It is interesting to ascertain the proportions of the population who actually attend the ministrations of the Established Church and the various Dissenting bodies. The Wesleyan Methodists have 11,007 places of worship, with 2,194,298 sittings; the Independents, 3,244, with 1,067,760 sittings; Baptists, 2;789, with 752,343 sittings. The total number of attendants in all places of worship in England and Wales on the morning, afternoon, and evening of census Sunday, was less than half of what there was accommodation for at the three services together. The Church of England had actually attending its three services more persons than all the other bodies put together - 3,773,474, against 3,487,558. But it appears the number of attendances performed by the 3,773,474 persons is actually less than the number performed by the 3,487,558; the former having attended 5,292,551 times, while the latter attended 5,603,515 times. Or if we assume that a service on an average occupies an hour and three quarters, it would seem that 3,773,474 Churchmen devoted 9,261,962 hours to religious worship (or two hours and a half each), while the 3,487,558 Dissenters devoted 9,806,151 hours to a similar duty, or two hours and three quarters each. Taking the whole of the denominations, we find that the average proportion of attendants to sittings varies from 24 to 45 per cent.; the Church of England being 33 per cent., the Independents 38, the Baptists 42, and the Wesleyans 35.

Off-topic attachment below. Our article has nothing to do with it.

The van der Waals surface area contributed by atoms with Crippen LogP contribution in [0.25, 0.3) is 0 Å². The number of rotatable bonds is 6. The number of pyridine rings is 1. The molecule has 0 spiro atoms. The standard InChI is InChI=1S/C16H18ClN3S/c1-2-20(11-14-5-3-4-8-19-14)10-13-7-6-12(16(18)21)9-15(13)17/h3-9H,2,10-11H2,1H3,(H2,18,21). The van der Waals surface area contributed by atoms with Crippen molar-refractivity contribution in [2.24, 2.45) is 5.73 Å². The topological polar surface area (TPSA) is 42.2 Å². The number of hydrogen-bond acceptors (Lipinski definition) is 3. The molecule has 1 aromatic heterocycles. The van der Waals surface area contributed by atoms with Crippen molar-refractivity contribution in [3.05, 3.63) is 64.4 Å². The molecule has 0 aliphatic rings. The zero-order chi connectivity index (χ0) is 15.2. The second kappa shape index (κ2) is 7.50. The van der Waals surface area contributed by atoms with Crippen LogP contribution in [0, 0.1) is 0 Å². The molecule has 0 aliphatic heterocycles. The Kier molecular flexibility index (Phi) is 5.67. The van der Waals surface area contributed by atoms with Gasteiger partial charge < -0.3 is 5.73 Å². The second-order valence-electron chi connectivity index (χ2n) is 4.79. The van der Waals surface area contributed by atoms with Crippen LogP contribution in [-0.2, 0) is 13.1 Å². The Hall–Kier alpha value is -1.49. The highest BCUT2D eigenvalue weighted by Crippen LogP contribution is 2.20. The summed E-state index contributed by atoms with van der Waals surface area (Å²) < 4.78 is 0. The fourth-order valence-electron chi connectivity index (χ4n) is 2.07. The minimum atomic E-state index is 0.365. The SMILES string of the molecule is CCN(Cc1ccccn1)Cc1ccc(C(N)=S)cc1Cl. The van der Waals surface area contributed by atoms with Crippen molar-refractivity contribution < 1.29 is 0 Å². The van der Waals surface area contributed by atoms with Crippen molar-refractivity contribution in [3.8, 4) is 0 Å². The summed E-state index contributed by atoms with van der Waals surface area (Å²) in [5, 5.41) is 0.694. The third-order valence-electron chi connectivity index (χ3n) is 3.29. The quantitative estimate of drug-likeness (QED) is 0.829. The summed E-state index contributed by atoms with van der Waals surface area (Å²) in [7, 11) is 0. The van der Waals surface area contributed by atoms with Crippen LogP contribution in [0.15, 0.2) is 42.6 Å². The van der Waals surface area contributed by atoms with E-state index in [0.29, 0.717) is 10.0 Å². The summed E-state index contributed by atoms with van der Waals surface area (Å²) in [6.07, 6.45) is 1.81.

Mr. Horace Mann makes some important reflections upon " the alarming numbers of non-attendants. Even in the least unfavourable aspect of the figures just presented," he says, " and assuming, as no doubt is right, that the 5,288,994 absent every Sunday are not the same individuals, it must be apparent that a sadly formidable portion of the English people are habitual neglecters of the public ordinances of religion. Nor is it difficult to indicate to what particular class of the community this portion in the main belongs. The middle classes have augmented rather than diminished that devotional sentiment and strictness of attention to religious services by which for several centuries they have so eminently been distinguished. With the upper classes, too, the subject of religion has obtained of late a marked degree of notice, and a regular church attendance is now ranked amongst the proprieties of life. It is to satisfy the wants of these two classes that the number of religious structures has of late years so increased. But while the labouring myriads of our country have been multiplying with our multiplied material prosperity, it cannot, it is feared, be stated that a corresponding increase has occurred in the attendance of this class in our religious edifices. More especially in cities and large towns, it is observable how absolutely insignificant a portion of congregations is composed of artisans. They fill, perhaps, in youth our national, British, and Sunday-schools, and there receive the elements of a religious education; but no sooner do they mingle in the active world of labour, subjected to the constant action of opposing influences, than they become as utter strangers to religious ordinances as the people of a heathen country. From whatever cause - in them, or in the manner of their treatment by religious bodies - it is sadly certain that this vast, intelligent, and growingly important section of our countrymen is thoroughly estranged from our religious institutions in their present aspect. Probably, indeed, the prevalence of infidelity has been exaggerated, if the word be taken in its popular meaning, as implying some degree of intellectual effort and decision; but no doubt a great extent of negative, inert indifference prevails, the practical effects of which are much the same. There is a sect originated recently adhering to a system called ' Secularism,' the principal tenet being that, as the fact of a future life is, in their view, at all events, susceptible of some degree of doubt, while the fact and the necessities of a present life are matters of direct sensation, it is therefore prudent to attend exclusively to the concerns of that existence which is certain and immediate - not wasting energies required for present duties by a preparation for remote and merely possible contingencies. This is the creed which probably with most exactness indicates the faith which virtually, though not professedly, is entertained by the masses of our working population - by the skilled and unskilled labourer alike, by hosts of minor shop-keepers and Sunday-traders, and by miserable denizens of courts and crowded alleys. They are unconscious Secularists, engrossed by the demands, the trials, or the pleasures of the passing hour, and ignorant or careless of a future. These are never or but seldom seen in our religious congregations; and the melancholy fact is thus impressed upon our notice that the classes which are most in need of the restraints and consolations of religion are the classes which are most without them." This attitude of our increasing population towards religion and religious institutions being naturally a subject of much anxiety to all earnest Christians, inquiry was directed to ascertain its causes. The first of these that suggested itself is the social distinctions that obtrude themselves in places of worship - the pew system, with its exclusiveness, its rights of property in the house of God, its graduated scale of rents marking the worldly position of the occupants, and the contrast presented by the rich dress of the higher classes. All these circumstances, it is alleged, make the working classes feel their inferiority. This is indicated also by the location of free seats, which are generally in the worst places for seeing or hearing, which seems to show that the managers of our places of worship regulate their congregational arrangements not by the personal worth of the members of their churches, but by their ability to pay. On the other hand, it is alleged, not without reason, that it is quite impossible, by any ecclesiastical arrangements, to level social distinctions - that respectable, well-dressed people will not sit in juxtaposition with working men and women, not always as clean as they should be, or free from what is unpleasant in their manners and habits. Besides, it is said that the latter would be much more comfortable aloof from the middle and upper classes in public assemblies; and that if there were places of worship for the working classes mainly, which they might regard as their own, and in which they might feel at home, they would be induced to attend in large numbers, especially if more attention were paid to them by the clergy, and by their influential neighbours taking a kindly interest in their welfare, and helping them out of their difficulties. The working classes, to a large extent, regard the clergy as hirelings, who would not care for their souls at all if they were not paid for it, and who, even in their zeal, are influenced by self-interest and professional ambition. This feeling towards Christian ministers is nurtured by a pernicious kind of cheap literature, which circulated very largely among the working classes till it was supplanted so extensively by a different class of publications, conveying useful knowledge and healthful entertainment, in connection with the soundest principles in morals and religion. It is only by personal intercourse, unpaid lay agency, and extra official exertions, that such a fatal suspicion of the clergy, and such practical alienation from Christianity in the most intelligent of the working classes, can be overcome. Again, it should be remembered that people who are hard-worked during the week, keeping long hours, many in the unwholesome atmosphere of factories and ill-ventilated apartments, and being unable, perhaps, to supply themselves and their families with Sunday dresses out of their scanty and hard- earned wages, feel naturally inclined to rest on Sunday mornings, remaining in their own dwellings during the forenoon, and seeking recreation out of doors, or in the public-house, in the afternoon. This would account for much of the non-attendance at public worship, even if the accommodation were inviting, if the mode of conducting the service were animated and interesting, and if the preaching were instructive, practical, and powerful - calculated to stimulate the minds and stir the feelings of the working classes, and adapted to their circumstances. But it is needless to say how extensively and how lamentably these conditions are wanting. Thus, it happens that there are many districts where, although the provision in religious buildings would suffice for barely half those who might attend, yet scarcely more than half of even this inadequate provision is appropriated. " Teeming populations often now surround half empty churches, which would probably remain half empty even if the sittings were all free, while myriads of our labouring population are really as ignorant of Christianity as were the heathen Saxons at Augustine's landing." Nor can it be said that these ignorant masses are inaccessible to Christian instruction, if aggressive efforts were made systematically in the spirit of apostolic Christianity, and if our divine religion were made to assume its real philanthropic aspect, and were accompanied in its teachers by the genial and comprehensive sympathies which distinguished its first preachers.